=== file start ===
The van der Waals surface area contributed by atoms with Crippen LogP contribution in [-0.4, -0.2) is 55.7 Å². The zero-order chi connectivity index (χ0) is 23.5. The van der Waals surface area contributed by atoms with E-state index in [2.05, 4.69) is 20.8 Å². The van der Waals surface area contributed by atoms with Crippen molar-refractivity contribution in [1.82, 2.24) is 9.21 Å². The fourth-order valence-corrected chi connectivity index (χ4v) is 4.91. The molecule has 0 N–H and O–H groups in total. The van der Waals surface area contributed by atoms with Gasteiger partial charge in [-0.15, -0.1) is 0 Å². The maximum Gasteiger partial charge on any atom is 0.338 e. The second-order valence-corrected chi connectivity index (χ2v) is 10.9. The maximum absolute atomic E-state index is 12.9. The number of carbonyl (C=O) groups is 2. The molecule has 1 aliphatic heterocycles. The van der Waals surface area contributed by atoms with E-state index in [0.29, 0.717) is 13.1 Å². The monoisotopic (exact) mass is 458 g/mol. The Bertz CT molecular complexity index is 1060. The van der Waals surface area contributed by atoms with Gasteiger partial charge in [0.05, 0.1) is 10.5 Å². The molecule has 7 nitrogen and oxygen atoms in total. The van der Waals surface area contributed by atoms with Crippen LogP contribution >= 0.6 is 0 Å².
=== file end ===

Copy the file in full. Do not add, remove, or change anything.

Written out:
The van der Waals surface area contributed by atoms with Crippen LogP contribution in [-0.4, -0.2) is 55.7 Å². The zero-order chi connectivity index (χ0) is 23.5. The van der Waals surface area contributed by atoms with E-state index in [2.05, 4.69) is 20.8 Å². The van der Waals surface area contributed by atoms with Crippen molar-refractivity contribution in [1.82, 2.24) is 9.21 Å². The fourth-order valence-corrected chi connectivity index (χ4v) is 4.91. The molecule has 0 N–H and O–H groups in total. The van der Waals surface area contributed by atoms with Gasteiger partial charge in [-0.15, -0.1) is 0 Å². The maximum Gasteiger partial charge on any atom is 0.338 e. The second-order valence-corrected chi connectivity index (χ2v) is 10.9. The maximum absolute atomic E-state index is 12.9. The number of carbonyl (C=O) groups is 2. The molecule has 1 aliphatic heterocycles. The van der Waals surface area contributed by atoms with E-state index in [0.29, 0.717) is 13.1 Å². The monoisotopic (exact) mass is 458 g/mol. The Bertz CT molecular complexity index is 1060. The van der Waals surface area contributed by atoms with Gasteiger partial charge in [0.05, 0.1) is 10.5 Å². The molecule has 7 nitrogen and oxygen atoms in total. The van der Waals surface area contributed by atoms with Crippen LogP contribution >= 0.6 is 0 Å².